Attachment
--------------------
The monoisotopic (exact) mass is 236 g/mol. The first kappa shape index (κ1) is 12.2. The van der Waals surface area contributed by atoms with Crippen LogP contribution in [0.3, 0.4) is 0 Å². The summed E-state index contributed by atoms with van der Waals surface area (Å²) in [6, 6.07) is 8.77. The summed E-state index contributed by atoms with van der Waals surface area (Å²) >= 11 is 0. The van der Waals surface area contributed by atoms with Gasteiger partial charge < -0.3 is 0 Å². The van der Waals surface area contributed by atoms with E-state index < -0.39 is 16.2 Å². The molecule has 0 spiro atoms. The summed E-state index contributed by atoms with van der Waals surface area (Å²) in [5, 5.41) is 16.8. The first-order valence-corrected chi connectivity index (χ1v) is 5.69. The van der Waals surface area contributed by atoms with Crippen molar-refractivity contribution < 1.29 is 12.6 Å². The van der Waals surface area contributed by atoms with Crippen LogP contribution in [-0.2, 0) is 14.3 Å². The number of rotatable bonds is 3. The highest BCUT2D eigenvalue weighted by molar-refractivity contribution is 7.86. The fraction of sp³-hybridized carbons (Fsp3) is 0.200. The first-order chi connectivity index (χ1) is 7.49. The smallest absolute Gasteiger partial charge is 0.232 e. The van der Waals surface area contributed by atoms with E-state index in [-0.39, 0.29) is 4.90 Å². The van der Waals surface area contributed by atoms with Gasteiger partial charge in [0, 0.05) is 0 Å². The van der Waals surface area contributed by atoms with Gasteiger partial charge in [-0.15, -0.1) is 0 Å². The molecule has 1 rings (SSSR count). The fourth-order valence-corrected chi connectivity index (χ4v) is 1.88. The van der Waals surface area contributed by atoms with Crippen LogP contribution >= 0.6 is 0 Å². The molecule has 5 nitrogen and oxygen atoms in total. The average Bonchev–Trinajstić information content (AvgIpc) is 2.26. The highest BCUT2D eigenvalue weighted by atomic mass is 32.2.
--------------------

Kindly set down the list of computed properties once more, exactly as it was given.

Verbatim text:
The monoisotopic (exact) mass is 236 g/mol. The first kappa shape index (κ1) is 12.2. The van der Waals surface area contributed by atoms with Crippen LogP contribution in [0.3, 0.4) is 0 Å². The summed E-state index contributed by atoms with van der Waals surface area (Å²) in [6, 6.07) is 8.77. The summed E-state index contributed by atoms with van der Waals surface area (Å²) >= 11 is 0. The van der Waals surface area contributed by atoms with Gasteiger partial charge < -0.3 is 0 Å². The van der Waals surface area contributed by atoms with E-state index < -0.39 is 16.2 Å². The molecule has 0 spiro atoms. The summed E-state index contributed by atoms with van der Waals surface area (Å²) in [5, 5.41) is 16.8. The first-order valence-corrected chi connectivity index (χ1v) is 5.69. The van der Waals surface area contributed by atoms with Crippen molar-refractivity contribution < 1.29 is 12.6 Å². The van der Waals surface area contributed by atoms with Crippen LogP contribution in [-0.2, 0) is 14.3 Å². The number of rotatable bonds is 3. The highest BCUT2D eigenvalue weighted by molar-refractivity contribution is 7.86. The fraction of sp³-hybridized carbons (Fsp3) is 0.200. The first-order chi connectivity index (χ1) is 7.49. The smallest absolute Gasteiger partial charge is 0.232 e. The van der Waals surface area contributed by atoms with E-state index in [-0.39, 0.29) is 4.90 Å². The van der Waals surface area contributed by atoms with Gasteiger partial charge in [0, 0.05) is 0 Å². The van der Waals surface area contributed by atoms with Gasteiger partial charge in [-0.15, -0.1) is 0 Å². The molecule has 1 rings (SSSR count). The fourth-order valence-corrected chi connectivity index (χ4v) is 1.88. The van der Waals surface area contributed by atoms with Crippen LogP contribution >= 0.6 is 0 Å². The molecule has 5 nitrogen and oxygen atoms in total. The average Bonchev–Trinajstić information content (AvgIpc) is 2.26. The highest BCUT2D eigenvalue weighted by atomic mass is 32.2.